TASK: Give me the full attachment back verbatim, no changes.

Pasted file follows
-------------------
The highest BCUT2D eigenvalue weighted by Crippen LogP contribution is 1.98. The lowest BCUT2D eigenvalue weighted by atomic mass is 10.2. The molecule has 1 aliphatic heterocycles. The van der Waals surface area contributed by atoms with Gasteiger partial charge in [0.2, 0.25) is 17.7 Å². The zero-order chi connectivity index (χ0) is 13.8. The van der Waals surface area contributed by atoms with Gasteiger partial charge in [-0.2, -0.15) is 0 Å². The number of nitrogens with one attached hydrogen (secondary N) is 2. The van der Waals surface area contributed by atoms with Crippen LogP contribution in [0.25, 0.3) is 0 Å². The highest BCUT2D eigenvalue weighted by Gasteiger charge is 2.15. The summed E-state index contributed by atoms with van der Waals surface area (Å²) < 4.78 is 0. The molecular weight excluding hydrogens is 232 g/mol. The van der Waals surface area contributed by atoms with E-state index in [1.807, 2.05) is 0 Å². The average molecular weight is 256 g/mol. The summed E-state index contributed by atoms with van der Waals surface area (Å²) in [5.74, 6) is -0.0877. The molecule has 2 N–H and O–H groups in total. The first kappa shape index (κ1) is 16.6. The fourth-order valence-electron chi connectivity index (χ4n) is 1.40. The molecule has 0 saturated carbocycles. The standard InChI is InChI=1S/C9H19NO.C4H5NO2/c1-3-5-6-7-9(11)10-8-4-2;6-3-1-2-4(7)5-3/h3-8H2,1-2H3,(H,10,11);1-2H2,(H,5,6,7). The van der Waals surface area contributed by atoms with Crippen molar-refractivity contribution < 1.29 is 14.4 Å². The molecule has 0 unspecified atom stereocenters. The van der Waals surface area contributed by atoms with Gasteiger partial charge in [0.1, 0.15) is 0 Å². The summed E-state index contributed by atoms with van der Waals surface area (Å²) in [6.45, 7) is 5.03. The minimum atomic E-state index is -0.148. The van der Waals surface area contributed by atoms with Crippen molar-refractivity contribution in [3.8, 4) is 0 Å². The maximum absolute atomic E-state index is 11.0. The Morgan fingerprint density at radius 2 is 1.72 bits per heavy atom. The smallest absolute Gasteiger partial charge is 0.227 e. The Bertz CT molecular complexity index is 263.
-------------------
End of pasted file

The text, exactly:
The highest BCUT2D eigenvalue weighted by Crippen LogP contribution is 1.98. The lowest BCUT2D eigenvalue weighted by atomic mass is 10.2. The molecule has 1 aliphatic heterocycles. The van der Waals surface area contributed by atoms with Gasteiger partial charge in [0.2, 0.25) is 17.7 Å². The zero-order chi connectivity index (χ0) is 13.8. The van der Waals surface area contributed by atoms with Gasteiger partial charge in [-0.2, -0.15) is 0 Å². The number of nitrogens with one attached hydrogen (secondary N) is 2. The van der Waals surface area contributed by atoms with Crippen LogP contribution in [0.25, 0.3) is 0 Å². The highest BCUT2D eigenvalue weighted by Gasteiger charge is 2.15. The summed E-state index contributed by atoms with van der Waals surface area (Å²) < 4.78 is 0. The molecular weight excluding hydrogens is 232 g/mol. The van der Waals surface area contributed by atoms with E-state index in [1.807, 2.05) is 0 Å². The average molecular weight is 256 g/mol. The summed E-state index contributed by atoms with van der Waals surface area (Å²) in [5.74, 6) is -0.0877. The molecule has 2 N–H and O–H groups in total. The first kappa shape index (κ1) is 16.6. The fourth-order valence-electron chi connectivity index (χ4n) is 1.40. The molecule has 0 saturated carbocycles. The standard InChI is InChI=1S/C9H19NO.C4H5NO2/c1-3-5-6-7-9(11)10-8-4-2;6-3-1-2-4(7)5-3/h3-8H2,1-2H3,(H,10,11);1-2H2,(H,5,6,7). The van der Waals surface area contributed by atoms with Crippen molar-refractivity contribution < 1.29 is 14.4 Å². The molecule has 0 unspecified atom stereocenters. The van der Waals surface area contributed by atoms with Gasteiger partial charge in [0.1, 0.15) is 0 Å². The summed E-state index contributed by atoms with van der Waals surface area (Å²) in [6.45, 7) is 5.03. The minimum atomic E-state index is -0.148. The van der Waals surface area contributed by atoms with Crippen molar-refractivity contribution in [3.8, 4) is 0 Å². The maximum absolute atomic E-state index is 11.0. The Morgan fingerprint density at radius 2 is 1.72 bits per heavy atom. The smallest absolute Gasteiger partial charge is 0.227 e. The Bertz CT molecular complexity index is 263.